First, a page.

As for Tesla not supporting an out of warranty Roadster. That is not true. Possibly you were mentioning that in respect to rather a salvage Roadster. In that regard to warranty, I've had my ESS replace 3 months after my original Roadster warranty expired. It didn't even need to be replaced, but I had commented in a professional manner to Tesla at my local service center that I felt the battery range was dropping faster that I would have expected. I did not buy any extended warranties and still don't to this day. But in any event, the ESS was not the issue at all that I was experiencing with my Roadster. What I really had was a 12V issue that faulted inside the ESS that prevented the Roadster to operate normally. The 12V aux system in my 1.5 uses I believe sheet 1&2 for its 12v power supply and the 2.x models uses the small 12v battery under the front passenger fender. So when I had the fault in my 1.5 the ESS had to be lowered to access and diagnose. Tesla did the 12V repair under goodwill as well as replaced the ESS that was as healthy as you could get. The pack climbed all the way up to 160 CAC after it was settled in and the car as well as the ESS is performing as it should, and it has to be since its my daily driver of a 75 mile daily round trip commute. But the story does not stop there, my 12v guts and my ESS were sent back to Fremont so they can do an investigation with the full system to fully understand the failure. This investigation when finished goes into that knowledge base I was talking about earlier which makes life easier on Tesla as well as the customer in the future. So my experience with Tesla has been overall extremely overall a positive one.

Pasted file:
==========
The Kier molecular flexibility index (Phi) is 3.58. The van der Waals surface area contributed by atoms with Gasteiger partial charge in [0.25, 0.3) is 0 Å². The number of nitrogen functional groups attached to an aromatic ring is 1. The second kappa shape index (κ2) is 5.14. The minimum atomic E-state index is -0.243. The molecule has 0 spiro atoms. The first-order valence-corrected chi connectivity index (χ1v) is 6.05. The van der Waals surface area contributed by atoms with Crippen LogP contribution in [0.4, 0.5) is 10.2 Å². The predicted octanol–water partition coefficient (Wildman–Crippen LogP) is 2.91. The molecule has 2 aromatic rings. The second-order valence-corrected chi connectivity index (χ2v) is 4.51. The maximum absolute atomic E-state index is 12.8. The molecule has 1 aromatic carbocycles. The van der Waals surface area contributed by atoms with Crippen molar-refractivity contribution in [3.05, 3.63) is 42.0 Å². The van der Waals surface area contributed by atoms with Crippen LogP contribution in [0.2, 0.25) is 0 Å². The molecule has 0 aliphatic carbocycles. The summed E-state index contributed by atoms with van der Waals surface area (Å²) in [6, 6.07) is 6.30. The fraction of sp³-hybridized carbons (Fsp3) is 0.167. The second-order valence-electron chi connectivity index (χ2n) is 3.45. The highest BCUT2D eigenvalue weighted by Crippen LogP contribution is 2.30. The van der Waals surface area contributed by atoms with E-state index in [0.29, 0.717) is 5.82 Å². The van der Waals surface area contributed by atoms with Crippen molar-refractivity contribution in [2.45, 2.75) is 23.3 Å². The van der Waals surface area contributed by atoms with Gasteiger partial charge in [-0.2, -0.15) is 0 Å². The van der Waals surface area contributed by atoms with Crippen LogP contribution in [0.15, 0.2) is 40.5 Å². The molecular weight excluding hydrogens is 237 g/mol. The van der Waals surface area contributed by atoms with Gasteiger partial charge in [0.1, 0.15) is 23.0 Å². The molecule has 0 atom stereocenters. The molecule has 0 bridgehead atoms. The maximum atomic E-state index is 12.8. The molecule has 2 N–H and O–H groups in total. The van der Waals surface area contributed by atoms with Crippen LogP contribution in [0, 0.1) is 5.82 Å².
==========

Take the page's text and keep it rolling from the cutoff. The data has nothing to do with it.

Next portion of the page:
Only thing I fear of is that we're finding the Roadster expertise has been trickling out of the service centers, mostly due in part of the Model-S success and Model-X anticipation. But I do know they still have that knowledge base they built which is a diamond mine when it comes down to troubleshooting an issue that is not obvious in the Roadster.